I just love the idea that Vassilis would have sat here and enjoyed this same view, chatting to friends, drinking fine wines and enjoying the freshest, local fish. I’m sure that he would have loved the wines of Vassaltis, produced by his son Yannis. These fresh, crisp white wines are produced from the family’s vines, then aged in traditional French oak barrels before being delivered to The Vasilicos in a 1960s Mini. Perfect! I like to think that Vassilis might have known (even slightly) Aristotle Onassis. I need to ask Daphne that one! I have a quick rummage through the library and find just what I’m looking for ‘The Magus’ by John Fowles. If you don’t know the book or the film go and find it now. It’s a beautifully constructed and clever thriller about a young man who finds himself on a Greek Island, a guest in a fabulous private villa.
- The Vasilicos is a unique, privately-owned boutique hotel.
- The property offers under-stated luxury and privacy to guests.
- When you feel the need to explore Maria is there to help and assist.
- Don’t miss Vassaltis, the family vineyard, where Yannis has built a state-of-the-art winery and is producing excellent wines.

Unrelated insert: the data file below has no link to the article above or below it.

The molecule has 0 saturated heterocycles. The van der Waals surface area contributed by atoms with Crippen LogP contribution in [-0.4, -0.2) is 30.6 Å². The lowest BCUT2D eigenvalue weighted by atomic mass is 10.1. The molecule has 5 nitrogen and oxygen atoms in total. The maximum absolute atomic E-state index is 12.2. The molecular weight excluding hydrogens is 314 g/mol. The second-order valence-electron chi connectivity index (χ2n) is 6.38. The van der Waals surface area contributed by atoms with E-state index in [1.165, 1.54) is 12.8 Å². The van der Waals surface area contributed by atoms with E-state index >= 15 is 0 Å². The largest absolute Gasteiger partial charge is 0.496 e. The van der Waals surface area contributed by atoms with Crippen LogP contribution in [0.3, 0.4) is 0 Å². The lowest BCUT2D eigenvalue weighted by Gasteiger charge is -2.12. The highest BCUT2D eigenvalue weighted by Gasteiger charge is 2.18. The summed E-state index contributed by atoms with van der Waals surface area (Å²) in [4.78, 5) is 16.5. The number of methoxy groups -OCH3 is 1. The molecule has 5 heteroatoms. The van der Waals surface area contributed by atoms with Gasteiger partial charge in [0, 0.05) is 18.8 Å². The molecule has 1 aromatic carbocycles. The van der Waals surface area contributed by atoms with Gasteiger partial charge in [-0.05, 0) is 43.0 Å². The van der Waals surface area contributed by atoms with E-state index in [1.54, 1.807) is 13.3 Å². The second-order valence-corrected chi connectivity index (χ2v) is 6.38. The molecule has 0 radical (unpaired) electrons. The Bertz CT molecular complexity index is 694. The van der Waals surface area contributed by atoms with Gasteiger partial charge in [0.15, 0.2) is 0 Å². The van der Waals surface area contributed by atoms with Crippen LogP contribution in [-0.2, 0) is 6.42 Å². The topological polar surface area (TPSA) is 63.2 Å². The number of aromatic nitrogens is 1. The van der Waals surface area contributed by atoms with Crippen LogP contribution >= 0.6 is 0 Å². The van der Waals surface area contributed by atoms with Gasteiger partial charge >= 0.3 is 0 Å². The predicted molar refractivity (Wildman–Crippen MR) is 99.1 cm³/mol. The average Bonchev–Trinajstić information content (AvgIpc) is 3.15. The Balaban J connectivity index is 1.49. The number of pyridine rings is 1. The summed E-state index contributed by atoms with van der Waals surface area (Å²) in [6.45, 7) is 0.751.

- Head to Ancient Thera to visit the extensive and fascinating archaeological site.
- The Vasilicos is located just north of Fira as you head into Imerovigli.
- Maria is happy to arrange a taxi for you and all necessary assistance.
- With special thanks to Daphne, Makis, Yannis and all the team for creating a truly unique and exceptional property.
A note on the author:
Janet Simmonds (nee Panagakis) is a British-born tour guide, writer and company director. Born in Liverpool with a slightly Greek grand-father and a very Greek great grand-father she has a special affinity with the Mediterranean, especially Italy and Greece. Trained as a Geographer and Art Historian at the Universities of Oxford and Manchester, Janet has spent most of her adult life running specialist travel companies and travelling extensively. Several times a year she leads small groups to different parts of the Mediterranean. Most recently to Sicily. She writes about her travels and observations. www.educated-traveller.com
-  A Caldera is the remains of the cone of a volcano that has been flooded and filled with water. In the case of Santorini this creates a vast natural harbour.
-  Geologists and archaeologists have significant evidence to support the view that a massive volcanic eruption occurred here between 1627 – 1600 BC – Precise and direct dating of the Minoan eruption of Santorini (Thera) in Greece, a global Bronze Age time marker, has been made possible by the unique find of an olive tree, buried alive in life position by the tephra (pumice and ashes) on Santorini. We applied so-called radiocarbon wiggle-matching to a carbon-14 sequence of tree-ring segments to constrain the eruption date to the range 1627‐1600 B.C. with 95.4% probability.
- Written – September, October & November 2015
- Questions and comments welcome: email@example.com
- With thanks to Mary Lou Peters and Barbara Hogan for their useful comments.